26. It was a nice, accessible art history book. Easy to read. Obviously was about Leonardo and Michaelangelo. The title is a little hyperbolic. They were two artists with different styles and approaches but not mortal enemies as the title would imply.

    27. Een goed geschreven boek over de veronderstelde rivaliteit tussen Michelangelo en Leonardo da Vinci.Ik denk, dat de schrijver heel veel "hineininterpretiert", maar desondanks is het een fascinerend boek over de renaissance kunst in Florence. Makkelijk leesbaar en met veel mooie prenten.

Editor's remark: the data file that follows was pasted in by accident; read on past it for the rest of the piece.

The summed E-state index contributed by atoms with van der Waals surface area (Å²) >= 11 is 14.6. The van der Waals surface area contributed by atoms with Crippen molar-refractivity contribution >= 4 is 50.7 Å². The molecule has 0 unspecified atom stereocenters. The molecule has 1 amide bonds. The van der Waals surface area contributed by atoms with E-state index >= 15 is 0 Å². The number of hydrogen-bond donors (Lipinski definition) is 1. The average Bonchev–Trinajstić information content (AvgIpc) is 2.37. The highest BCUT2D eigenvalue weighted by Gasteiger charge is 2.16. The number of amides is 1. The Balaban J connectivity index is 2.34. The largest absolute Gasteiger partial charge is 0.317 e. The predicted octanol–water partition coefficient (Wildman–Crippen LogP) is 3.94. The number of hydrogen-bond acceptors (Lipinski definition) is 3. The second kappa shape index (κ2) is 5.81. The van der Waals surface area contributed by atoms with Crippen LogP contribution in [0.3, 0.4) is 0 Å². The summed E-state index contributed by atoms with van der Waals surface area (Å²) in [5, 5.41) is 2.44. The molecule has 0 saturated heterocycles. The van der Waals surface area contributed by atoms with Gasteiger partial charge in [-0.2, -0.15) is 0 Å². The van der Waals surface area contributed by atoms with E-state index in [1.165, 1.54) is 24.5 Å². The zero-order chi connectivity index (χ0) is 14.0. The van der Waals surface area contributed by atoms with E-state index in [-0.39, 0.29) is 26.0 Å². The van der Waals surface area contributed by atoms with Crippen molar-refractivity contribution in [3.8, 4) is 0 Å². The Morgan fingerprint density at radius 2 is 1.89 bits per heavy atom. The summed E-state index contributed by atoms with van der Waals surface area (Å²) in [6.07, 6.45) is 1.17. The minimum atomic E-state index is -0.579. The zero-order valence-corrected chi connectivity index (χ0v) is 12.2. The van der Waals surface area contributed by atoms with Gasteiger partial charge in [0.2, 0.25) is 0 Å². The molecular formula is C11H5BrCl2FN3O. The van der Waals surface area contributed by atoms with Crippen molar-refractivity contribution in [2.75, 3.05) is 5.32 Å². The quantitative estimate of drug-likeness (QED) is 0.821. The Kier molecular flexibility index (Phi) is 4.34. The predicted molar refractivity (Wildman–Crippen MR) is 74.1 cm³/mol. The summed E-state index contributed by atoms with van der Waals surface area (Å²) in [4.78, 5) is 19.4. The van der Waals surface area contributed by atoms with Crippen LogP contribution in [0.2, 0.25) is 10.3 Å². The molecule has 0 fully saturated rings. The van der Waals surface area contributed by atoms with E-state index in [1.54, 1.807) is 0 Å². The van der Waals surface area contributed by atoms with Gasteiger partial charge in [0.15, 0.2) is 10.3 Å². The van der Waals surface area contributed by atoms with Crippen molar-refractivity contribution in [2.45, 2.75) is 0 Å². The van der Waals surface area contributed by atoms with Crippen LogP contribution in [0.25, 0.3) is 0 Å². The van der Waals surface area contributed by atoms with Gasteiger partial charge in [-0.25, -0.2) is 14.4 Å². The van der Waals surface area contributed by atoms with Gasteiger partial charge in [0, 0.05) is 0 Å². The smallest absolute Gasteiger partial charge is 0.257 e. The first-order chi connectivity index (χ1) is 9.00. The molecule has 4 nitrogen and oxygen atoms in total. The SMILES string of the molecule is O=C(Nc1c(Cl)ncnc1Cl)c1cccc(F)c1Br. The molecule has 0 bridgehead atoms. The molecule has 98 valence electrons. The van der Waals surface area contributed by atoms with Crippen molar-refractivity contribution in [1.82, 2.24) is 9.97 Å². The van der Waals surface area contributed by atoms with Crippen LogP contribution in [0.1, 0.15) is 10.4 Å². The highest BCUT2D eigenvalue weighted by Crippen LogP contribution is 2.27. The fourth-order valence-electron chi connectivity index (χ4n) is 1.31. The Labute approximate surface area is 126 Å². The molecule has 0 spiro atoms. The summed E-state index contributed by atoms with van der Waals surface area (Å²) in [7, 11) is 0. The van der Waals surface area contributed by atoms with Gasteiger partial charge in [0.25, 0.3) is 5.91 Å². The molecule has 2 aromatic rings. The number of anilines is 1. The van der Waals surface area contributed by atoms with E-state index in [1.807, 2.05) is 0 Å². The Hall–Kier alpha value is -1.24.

28. I first heard the story of this battle from a fabulous tour guide while standing in the Piazza Signoria in Florence. This book enhanced the story--I just wish there had been more pictures. I found myself taking notes to look up a lot of the artwork referenced by the author.

    29. Loved it, it was a great book about two phenomenal painters and how competition shaped their careers and their art, it was awesome!

    30. thoughtful, well-researched and engaging. the author assumes a lot but draws of vivid portrait of two great artists.